Every summer we enjoy the parade of bicycle travelers who drop by our office here in Missoula, Montana. These cyclists come from all over the world. Their variety of style, equipment, route, and purpose is endless.
In 1982, Greg Siple began recording our visitors on film and asking them to tell their stories, creating Adventure Cycling's National Bicycle Touring Portrait Collection. The Open Road Gallery features selections from this collection in Adventure Cyclist magazine and here on our website.
John Hathaway was a legendary bicycle tourist long before most bicycle tourists were off of their training wheels. When Hathaway, an Adventure Cycling member, passed through Missoula in the summer of 1993 on his 30,000-mile, 24-month tour of the U.S., he was 68 years old.
Pierre Badeau, of Soucieu En Jarrest, France, was posing here for our camera a second time in the summer of 1993 as a member of the North Star group that left Missoula in June headed for Alaska. The first time we photographed Adventure Cycling member Badeau was in the summer of 1991, when he was riding the TransAmerica Bicycle Trail by himself, at the age of 61. A retired manager of a camera shop, Badeau shot 1,200 color slides during his solo tour that year, 500 of which he used in slide shows for relatives, friends, associations and schools when he got back home.
We reached all the way back to 1986 for this photo of round-the-world cyclist Shinobu Nakamura, a member of the Japan Adventure Cyclist Club (JACC). Nakamura, who listed his destination as "every continent," had as good a reason as we've seen for riding around the world.
Adventure Cycling member Bruce "Ole" Ohlson of Pittsburgh, California, has a bachelor's degree in philosophy, so it's no surprise that he came up with this quote regarding his lifetime total of 84,500 loaded touring miles: "It's not that bicycling is so important, it is that everything else is equally unimportant."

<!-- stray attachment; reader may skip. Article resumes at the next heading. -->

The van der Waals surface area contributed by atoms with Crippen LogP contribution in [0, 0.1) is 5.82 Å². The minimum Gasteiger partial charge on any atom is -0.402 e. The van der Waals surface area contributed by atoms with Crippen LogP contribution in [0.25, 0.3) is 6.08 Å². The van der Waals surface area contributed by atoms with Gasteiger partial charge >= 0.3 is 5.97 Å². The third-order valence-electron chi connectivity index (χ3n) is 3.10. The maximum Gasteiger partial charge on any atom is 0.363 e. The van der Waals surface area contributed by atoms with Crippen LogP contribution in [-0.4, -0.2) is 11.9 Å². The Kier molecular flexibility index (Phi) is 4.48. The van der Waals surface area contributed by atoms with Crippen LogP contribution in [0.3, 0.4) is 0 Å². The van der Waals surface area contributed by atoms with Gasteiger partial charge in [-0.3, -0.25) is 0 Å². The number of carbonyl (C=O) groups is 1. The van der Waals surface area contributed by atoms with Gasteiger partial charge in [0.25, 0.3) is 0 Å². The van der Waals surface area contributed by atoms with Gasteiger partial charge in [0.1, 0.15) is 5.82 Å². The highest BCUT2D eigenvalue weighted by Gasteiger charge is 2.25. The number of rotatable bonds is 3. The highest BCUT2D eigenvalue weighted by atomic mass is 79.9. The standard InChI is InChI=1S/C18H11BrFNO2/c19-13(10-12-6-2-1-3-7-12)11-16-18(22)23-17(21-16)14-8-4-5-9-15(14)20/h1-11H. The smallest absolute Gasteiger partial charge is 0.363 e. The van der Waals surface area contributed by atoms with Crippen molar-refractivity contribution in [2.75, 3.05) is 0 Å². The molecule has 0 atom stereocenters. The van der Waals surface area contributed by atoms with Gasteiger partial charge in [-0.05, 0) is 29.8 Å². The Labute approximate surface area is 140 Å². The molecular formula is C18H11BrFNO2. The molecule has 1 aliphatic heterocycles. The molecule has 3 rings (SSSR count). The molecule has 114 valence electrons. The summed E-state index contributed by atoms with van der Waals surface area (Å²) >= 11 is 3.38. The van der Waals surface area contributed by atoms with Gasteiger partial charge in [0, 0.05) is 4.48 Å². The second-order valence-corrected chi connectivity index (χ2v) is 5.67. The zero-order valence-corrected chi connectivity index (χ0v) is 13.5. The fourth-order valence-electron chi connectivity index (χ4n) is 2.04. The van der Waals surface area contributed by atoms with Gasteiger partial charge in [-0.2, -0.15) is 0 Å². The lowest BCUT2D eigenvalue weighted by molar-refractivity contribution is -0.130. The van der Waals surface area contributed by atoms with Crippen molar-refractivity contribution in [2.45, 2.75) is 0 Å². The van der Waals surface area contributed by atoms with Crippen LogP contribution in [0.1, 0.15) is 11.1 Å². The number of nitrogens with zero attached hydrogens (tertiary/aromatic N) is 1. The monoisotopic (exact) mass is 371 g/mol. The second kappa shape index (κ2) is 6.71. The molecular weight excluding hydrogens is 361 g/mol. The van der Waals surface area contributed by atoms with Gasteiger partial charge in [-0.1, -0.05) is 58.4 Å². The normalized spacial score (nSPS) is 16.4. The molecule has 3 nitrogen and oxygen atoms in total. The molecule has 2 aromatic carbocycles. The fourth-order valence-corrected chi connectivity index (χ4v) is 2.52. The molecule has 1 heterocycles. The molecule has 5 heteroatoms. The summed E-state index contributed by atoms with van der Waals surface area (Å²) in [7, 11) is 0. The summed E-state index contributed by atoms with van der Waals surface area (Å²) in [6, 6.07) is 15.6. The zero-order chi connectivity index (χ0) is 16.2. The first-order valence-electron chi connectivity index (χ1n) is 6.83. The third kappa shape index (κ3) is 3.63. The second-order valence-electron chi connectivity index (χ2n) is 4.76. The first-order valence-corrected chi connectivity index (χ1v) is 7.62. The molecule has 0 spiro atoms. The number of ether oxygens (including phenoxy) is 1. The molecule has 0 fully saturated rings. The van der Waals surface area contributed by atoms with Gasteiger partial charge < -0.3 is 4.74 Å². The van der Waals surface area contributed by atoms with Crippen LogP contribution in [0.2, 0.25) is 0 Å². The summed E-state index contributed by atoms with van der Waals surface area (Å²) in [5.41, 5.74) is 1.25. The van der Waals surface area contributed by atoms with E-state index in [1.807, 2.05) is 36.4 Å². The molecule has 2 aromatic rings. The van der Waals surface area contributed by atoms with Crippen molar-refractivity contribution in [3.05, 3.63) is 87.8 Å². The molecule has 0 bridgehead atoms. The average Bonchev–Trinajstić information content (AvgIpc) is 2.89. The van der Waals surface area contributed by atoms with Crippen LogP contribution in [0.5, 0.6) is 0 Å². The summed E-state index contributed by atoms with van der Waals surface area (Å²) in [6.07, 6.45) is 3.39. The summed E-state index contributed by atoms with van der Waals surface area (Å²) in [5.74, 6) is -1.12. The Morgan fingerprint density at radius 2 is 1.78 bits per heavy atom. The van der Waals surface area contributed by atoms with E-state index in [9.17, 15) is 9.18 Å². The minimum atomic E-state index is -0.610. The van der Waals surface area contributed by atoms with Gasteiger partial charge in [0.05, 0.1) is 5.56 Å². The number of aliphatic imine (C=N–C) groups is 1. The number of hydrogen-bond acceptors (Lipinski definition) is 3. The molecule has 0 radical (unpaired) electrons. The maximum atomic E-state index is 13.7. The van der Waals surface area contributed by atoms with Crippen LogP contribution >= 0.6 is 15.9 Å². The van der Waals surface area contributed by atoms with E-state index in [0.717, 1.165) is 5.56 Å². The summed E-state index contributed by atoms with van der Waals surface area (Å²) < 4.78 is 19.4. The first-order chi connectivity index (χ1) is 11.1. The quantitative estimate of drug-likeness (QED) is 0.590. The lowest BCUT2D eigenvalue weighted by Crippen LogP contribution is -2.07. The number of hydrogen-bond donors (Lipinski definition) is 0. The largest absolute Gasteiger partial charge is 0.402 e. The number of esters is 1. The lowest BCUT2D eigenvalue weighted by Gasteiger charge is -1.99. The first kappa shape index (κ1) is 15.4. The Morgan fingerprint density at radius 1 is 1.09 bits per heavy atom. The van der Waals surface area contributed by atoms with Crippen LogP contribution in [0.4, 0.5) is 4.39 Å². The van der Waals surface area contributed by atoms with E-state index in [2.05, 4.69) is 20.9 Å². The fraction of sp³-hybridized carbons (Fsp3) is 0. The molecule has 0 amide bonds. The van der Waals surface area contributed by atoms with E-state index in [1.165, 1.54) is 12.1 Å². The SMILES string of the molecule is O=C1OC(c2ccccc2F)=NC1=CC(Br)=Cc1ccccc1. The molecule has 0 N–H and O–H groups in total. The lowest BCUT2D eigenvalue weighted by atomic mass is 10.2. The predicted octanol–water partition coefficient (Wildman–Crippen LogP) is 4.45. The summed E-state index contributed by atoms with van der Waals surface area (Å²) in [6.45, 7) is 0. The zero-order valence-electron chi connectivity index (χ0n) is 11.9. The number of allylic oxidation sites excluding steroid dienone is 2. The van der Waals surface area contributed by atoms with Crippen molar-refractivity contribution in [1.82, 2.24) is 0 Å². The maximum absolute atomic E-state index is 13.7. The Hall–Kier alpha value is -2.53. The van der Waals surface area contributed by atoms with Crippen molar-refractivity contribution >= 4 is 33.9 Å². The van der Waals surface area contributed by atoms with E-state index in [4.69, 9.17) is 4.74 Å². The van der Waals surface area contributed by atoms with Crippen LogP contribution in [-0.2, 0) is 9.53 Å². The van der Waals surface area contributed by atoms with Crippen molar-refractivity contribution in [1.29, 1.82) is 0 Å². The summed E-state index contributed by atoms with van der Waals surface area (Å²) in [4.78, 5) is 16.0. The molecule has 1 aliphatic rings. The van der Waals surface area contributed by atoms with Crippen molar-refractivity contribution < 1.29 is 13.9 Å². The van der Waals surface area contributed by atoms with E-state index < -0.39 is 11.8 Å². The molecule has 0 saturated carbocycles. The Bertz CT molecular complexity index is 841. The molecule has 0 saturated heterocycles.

Think of it as the Peace Corps on wheels. Bike Aid, a program sponsored by the Overseas Development Network of San Francisco, took to the open road in the summer of 1997 to raise money for environmental education and action around the United States and the world. Seventy-five riders took three different routes across the nation to carry their message of social activism to local community groups and environmental organizations. The riders began simultaneously last June 16 in Seattle, San Francisco, and Portland, and finished in Washington, DC on August 20. "Our" group of 17 riders, pictured above, began in Seattle. (There were actually 21 riders in the group; four were unable to make it into the photo.)
Long-time Adventure Cycling member Shirley Braxton, 67, and her late husband Sam Braxton began planning to ride across the United States in the early ‘70’s, before the TransAmerica Trail even existed. But the demands of raising a family and running a business forced Shirley and Sam to postpone their trip.
Page Gaines, 59, of Denver, Colorado is a lifetime member of Adventure Cycling and the proud owner of Moulton Jubilee. When this photo was taken in 1996, the retired real estate broker was on his first cross-country ride from Seattle, Washington, to Delaware with an organization called Wandering Wheels. This followed tours in 1991 from Denver, Colorado to Syracuse, New York, a solo camping tour, and in 1993 from Dover, England to Cape Wrath, Scotland. Gaines also attended an Adventure Cycling Leadership Training Course in 1995.
In the summer of 1996, two 26-year-old women, Piera Damonte and Lia Farley, from Berkeley and San Francisco, respectively, and both a bit cynical, took off from Eugene, Oregon, headed for Savannah, Georgia, and the summer Olympics in Atlanta. They rode the TransAmerica Trail most of the way.
New Zealand sheep farmers Don and Pam Morrison cycled across the United States during the summer of 1995 on the TransAmerica Bicycle Trail. Pam was a little skeptical when her husband suggested the trip. After all, Don was the "keen cyclist" of the family having biked from Banff, Canada to Dallas, Texas in 1990.
Anitra Moser-Poungsuwan, an Adventure Cycling member from Bangkok, Thailand, and her husband Yeshua, took their first cycling trip -- from San Francisco, California, to Providence, Rhode Island -- in the summer of 1994, stopping in at Adventure Cycling headquarters on June 16 of that year.